Buffett realizes that in the short term, the stock market may not recognize the fundamental value of a business, but in the longer term it will confirm it. Ben Graham used to say "in the short run, the market is a voting machine, but in the long run it is a weighing machine".
Fisher taught Buffett that an investment is either better to hold than cash or it is not. It is instructive to note that Buffett is willing to hold onto investments provided that 1) the return on capital is sufficient 2) management is competent and 3) the stock market does not significantly overvalue the business.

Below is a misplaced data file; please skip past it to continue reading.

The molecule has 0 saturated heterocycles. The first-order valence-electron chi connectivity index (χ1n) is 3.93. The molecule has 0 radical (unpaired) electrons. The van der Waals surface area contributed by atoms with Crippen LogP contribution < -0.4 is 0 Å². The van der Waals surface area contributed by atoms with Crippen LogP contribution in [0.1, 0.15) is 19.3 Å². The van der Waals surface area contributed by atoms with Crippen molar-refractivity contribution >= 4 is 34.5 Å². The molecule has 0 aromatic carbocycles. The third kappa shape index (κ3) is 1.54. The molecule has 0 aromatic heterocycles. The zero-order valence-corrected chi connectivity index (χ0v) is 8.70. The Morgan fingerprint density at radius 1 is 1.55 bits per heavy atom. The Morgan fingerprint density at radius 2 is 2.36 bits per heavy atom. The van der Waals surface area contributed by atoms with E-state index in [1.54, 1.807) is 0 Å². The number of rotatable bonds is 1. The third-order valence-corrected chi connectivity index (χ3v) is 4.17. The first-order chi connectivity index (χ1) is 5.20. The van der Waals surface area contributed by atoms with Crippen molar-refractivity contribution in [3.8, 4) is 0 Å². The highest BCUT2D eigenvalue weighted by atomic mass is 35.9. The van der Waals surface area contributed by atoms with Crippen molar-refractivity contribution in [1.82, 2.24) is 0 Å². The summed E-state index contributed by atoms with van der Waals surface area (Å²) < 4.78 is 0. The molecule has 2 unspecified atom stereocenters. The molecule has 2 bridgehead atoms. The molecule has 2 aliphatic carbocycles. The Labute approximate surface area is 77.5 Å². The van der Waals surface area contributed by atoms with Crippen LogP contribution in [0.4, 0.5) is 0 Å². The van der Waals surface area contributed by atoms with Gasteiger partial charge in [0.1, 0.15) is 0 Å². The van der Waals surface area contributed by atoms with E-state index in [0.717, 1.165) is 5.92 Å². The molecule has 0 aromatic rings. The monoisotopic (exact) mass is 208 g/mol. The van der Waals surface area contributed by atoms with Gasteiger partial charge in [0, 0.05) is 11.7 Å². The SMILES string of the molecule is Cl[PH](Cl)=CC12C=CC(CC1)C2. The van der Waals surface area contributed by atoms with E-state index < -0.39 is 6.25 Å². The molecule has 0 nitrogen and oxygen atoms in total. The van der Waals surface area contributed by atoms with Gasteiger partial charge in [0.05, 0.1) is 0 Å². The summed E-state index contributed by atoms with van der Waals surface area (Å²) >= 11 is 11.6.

Interestingly, Buffet has indicated that Berkshire does have four holdings that will never be sold. These permanent Berkshire holdings are the Washington Post, Geico, Capital Cities/ABC and Coca Cola. Buffett only indicated that these were permanent holdings many years after the initial investments were made.
(This chapter review will include four more sections. Each section will be devoted to reviewing the conditions that led to one of the initial Buffett investments in the Washington Post, Geico, Capital Cities/ABC and Coca Cola)